Fire Station Location structural development, amount of building stock in dwelling units, and annual call volume of


the fire stations. The difference between the station with the smallest coverage area, Fire Station One (Balboa), and the largest area of coverage, Fire Station Eight (Newport Coast), is nearly a factor of 11. There is wide disparity in the value of the structural development between stations one and eight, with the latter protecting nearly seven times more structural value. Furthermore, the gap between road miles covered and annual call volume is significant, with station one (Balboa) covering the least and responding the least, protecting 21.44 road miles and answering 528 calls in year 2008, and station five (Corona Del Mar) with the most road miles protected at 75.75 miles, and the engine company at fire station two (Lido) responding to 1,775 calls in year 2008. Table 1 Newport Beach Fire Station Demographics within Standard Policy Guidelines Fire Square Population, Dwelling Assessed Road station miles est. units, res. value $USD miles number covered protected One .6 5,560 2650 340,880,657 21.44 (Balboa) Two 2.8 17,100 8165 1,641,928,868 66.5 (Lido) Three 4.21 15,400 7350 2,358,897,174 65.3 (Newport Center) Four .74 3,066 2,143 640,071,098 27.27 (Balboa Island) Five 4.77 15,200 7240 1,663,974,346 75.75 (Corona Del Mar) Six 1.87 11,100 5290 864,169,487 35.79 (Mariners) Seven 2.96 7,600 3630 1,606,122,328 39.5 (Santa Ana Heights) Eight 6.53 8,500 4350 2,319,459,350 57.56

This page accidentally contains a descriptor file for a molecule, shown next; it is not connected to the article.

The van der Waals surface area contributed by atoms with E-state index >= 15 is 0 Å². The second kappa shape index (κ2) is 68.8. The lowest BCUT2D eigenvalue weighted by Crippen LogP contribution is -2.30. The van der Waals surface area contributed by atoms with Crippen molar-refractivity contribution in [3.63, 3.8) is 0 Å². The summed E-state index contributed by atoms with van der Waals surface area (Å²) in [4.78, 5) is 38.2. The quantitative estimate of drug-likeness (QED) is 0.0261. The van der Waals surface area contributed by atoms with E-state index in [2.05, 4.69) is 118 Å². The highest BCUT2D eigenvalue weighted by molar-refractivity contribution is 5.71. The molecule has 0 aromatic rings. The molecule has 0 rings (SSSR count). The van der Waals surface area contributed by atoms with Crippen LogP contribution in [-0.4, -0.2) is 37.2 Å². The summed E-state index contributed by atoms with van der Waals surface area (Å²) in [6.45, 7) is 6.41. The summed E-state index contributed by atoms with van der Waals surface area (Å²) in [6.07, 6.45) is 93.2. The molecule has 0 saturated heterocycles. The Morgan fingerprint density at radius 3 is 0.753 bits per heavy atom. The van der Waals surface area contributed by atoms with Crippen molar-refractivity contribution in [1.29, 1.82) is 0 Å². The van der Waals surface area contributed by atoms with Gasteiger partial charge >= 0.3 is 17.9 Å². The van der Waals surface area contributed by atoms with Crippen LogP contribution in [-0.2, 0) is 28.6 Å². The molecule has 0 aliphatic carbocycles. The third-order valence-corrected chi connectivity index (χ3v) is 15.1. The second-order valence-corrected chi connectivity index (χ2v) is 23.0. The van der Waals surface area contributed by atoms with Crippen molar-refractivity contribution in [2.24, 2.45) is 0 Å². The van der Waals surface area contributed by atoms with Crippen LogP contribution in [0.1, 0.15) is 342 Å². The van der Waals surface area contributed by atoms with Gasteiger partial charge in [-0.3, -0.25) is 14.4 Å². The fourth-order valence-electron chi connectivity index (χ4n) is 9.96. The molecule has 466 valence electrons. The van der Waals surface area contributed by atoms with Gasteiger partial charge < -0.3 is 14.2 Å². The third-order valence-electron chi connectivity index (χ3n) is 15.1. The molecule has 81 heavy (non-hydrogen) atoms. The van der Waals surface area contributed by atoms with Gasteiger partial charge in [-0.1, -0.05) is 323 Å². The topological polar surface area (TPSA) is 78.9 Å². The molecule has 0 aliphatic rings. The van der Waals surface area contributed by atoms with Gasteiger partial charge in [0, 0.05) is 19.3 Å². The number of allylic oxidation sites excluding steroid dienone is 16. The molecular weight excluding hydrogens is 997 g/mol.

Engine call vol. CY 2008 528 1775 1449



1223 1274


Fire Station Location (Newport Coast)